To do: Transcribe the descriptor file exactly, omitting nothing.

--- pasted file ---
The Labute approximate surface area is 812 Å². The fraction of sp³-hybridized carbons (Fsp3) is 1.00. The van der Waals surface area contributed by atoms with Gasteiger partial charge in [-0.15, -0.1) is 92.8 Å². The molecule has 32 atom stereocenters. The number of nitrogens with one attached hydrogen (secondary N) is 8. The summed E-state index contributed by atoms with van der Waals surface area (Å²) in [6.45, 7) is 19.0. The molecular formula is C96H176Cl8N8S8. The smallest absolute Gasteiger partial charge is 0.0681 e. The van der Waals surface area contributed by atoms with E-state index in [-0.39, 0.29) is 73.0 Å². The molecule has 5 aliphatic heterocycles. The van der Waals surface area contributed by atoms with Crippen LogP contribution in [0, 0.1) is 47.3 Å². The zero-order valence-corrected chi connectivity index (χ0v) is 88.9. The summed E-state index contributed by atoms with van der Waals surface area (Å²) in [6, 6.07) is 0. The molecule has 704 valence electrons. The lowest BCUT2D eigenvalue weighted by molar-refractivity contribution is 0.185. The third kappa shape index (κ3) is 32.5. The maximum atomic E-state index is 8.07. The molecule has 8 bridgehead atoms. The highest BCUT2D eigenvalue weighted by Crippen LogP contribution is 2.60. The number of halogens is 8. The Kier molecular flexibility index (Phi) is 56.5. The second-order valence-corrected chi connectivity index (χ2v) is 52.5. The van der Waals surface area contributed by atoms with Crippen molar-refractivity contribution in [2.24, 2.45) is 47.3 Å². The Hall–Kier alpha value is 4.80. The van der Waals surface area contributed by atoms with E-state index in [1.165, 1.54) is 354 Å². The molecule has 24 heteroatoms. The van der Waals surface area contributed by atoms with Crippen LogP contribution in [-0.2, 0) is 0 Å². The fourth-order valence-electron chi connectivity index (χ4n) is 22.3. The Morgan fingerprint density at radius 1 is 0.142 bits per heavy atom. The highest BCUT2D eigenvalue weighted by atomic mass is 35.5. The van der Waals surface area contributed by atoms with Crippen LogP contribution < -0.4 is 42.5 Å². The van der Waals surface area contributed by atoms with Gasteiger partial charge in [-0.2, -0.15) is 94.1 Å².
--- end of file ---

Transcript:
The Labute approximate surface area is 812 Å². The fraction of sp³-hybridized carbons (Fsp3) is 1.00. The van der Waals surface area contributed by atoms with Gasteiger partial charge in [-0.15, -0.1) is 92.8 Å². The molecule has 32 atom stereocenters. The number of nitrogens with one attached hydrogen (secondary N) is 8. The summed E-state index contributed by atoms with van der Waals surface area (Å²) in [6.45, 7) is 19.0. The molecular formula is C96H176Cl8N8S8. The smallest absolute Gasteiger partial charge is 0.0681 e. The van der Waals surface area contributed by atoms with E-state index in [-0.39, 0.29) is 73.0 Å². The molecule has 5 aliphatic heterocycles. The van der Waals surface area contributed by atoms with Crippen LogP contribution in [0, 0.1) is 47.3 Å². The zero-order valence-corrected chi connectivity index (χ0v) is 88.9. The summed E-state index contributed by atoms with van der Waals surface area (Å²) in [6, 6.07) is 0. The molecule has 704 valence electrons. The lowest BCUT2D eigenvalue weighted by molar-refractivity contribution is 0.185. The third kappa shape index (κ3) is 32.5. The maximum atomic E-state index is 8.07. The molecule has 8 bridgehead atoms. The highest BCUT2D eigenvalue weighted by Crippen LogP contribution is 2.60. The number of halogens is 8. The Kier molecular flexibility index (Phi) is 56.5. The second-order valence-corrected chi connectivity index (χ2v) is 52.5. The van der Waals surface area contributed by atoms with Crippen molar-refractivity contribution in [2.24, 2.45) is 47.3 Å². The Hall–Kier alpha value is 4.80. The van der Waals surface area contributed by atoms with E-state index in [1.165, 1.54) is 354 Å². The molecule has 24 heteroatoms. The van der Waals surface area contributed by atoms with Crippen LogP contribution in [-0.2, 0) is 0 Å². The fourth-order valence-electron chi connectivity index (χ4n) is 22.3. The Morgan fingerprint density at radius 1 is 0.142 bits per heavy atom. The highest BCUT2D eigenvalue weighted by atomic mass is 35.5. The van der Waals surface area contributed by atoms with Crippen LogP contribution < -0.4 is 42.5 Å². The van der Waals surface area contributed by atoms with Gasteiger partial charge in [-0.2, -0.15) is 94.1 Å².